Let me set the scene.
I had been talking to this guy for nearly six months, trying to get to know him on a platonic level before I threw romance into the mix. Because, let's face it ladies and gents, once you get into a relationship with someone, your hormones do as much--maybe even more--talking as your head. And my hormones would definitely have been talking loud with this fella--he was fine. But once your hormone's start getting a voice, you focus less about being who you are, and worry more about putting your best face forward. It's now a priority to make sure your significant other DOESN'T see that pimple/volcano forming on your chin, or refusing to let them see you without makeup on. It becomes less about you and more about how they see you.
So one night, my guy friend told me he liked me. Which was all great and dandy, because I was thinking I liked him, too. He was the first guy I ever felt like I clicked with, who understood me and accepted me for who I was. The first guy who understood my passion for writing and my need for it. In all my years of existing on this planet, that had never happened.
But I had just started my new career and was going through many new changes in my life, and I, rightfully, asked him to be my friend for one more month while I figured all of these paths for myself out.
And he proceeded to tell me I wasn't worth waiting for.
You see, when you ask a guy or girl to be friends with you first, to hold off on a relationship and just be good friends for a while, they instantly take it as an insult. "They think they're too good for me" is one response their brain tells them. "They aren't worth the wait".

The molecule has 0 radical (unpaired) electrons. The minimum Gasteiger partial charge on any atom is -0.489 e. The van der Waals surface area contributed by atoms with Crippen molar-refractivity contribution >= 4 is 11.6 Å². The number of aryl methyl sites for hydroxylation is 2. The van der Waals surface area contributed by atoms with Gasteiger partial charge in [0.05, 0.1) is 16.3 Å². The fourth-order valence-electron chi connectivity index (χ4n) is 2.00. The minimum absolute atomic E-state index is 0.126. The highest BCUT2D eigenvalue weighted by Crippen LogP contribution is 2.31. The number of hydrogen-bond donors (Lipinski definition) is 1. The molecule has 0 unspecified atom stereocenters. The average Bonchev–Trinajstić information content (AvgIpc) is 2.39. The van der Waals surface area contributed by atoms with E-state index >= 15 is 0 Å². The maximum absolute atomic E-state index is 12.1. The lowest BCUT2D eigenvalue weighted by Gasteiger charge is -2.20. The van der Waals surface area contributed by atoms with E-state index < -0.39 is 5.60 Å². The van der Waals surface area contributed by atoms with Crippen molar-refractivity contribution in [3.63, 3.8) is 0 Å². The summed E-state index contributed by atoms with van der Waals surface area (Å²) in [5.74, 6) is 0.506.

But 'friendzoning' is totally, TOTALLY allowed. Don't let anyone tell you otherwise. If you need two months to make sure you know what you really want, what you really need, from this relationship, you have the total power to do so. No one should ever make you feel bad for wanting to have your head on straight before you start locking lips. If they scorn you for that, they probably don't have their heads on straight.
And seriously--if someone says you aren't worth waiting for, did you really want that relationship anyway? I'd hope not.
My point is that the world nowadays views friendzoning as a bad thing, when in reality, it's actually a good thing. It's good to have your head on straight when you go into a relationship. It's good to really know your partner before you start getting intimate. And it's good to have those boundaries for yourself, to put yourself first and focus on you.
'Friendzoning' isn't a bad thing, and don't let anyone tell you otherwise.
Over and out,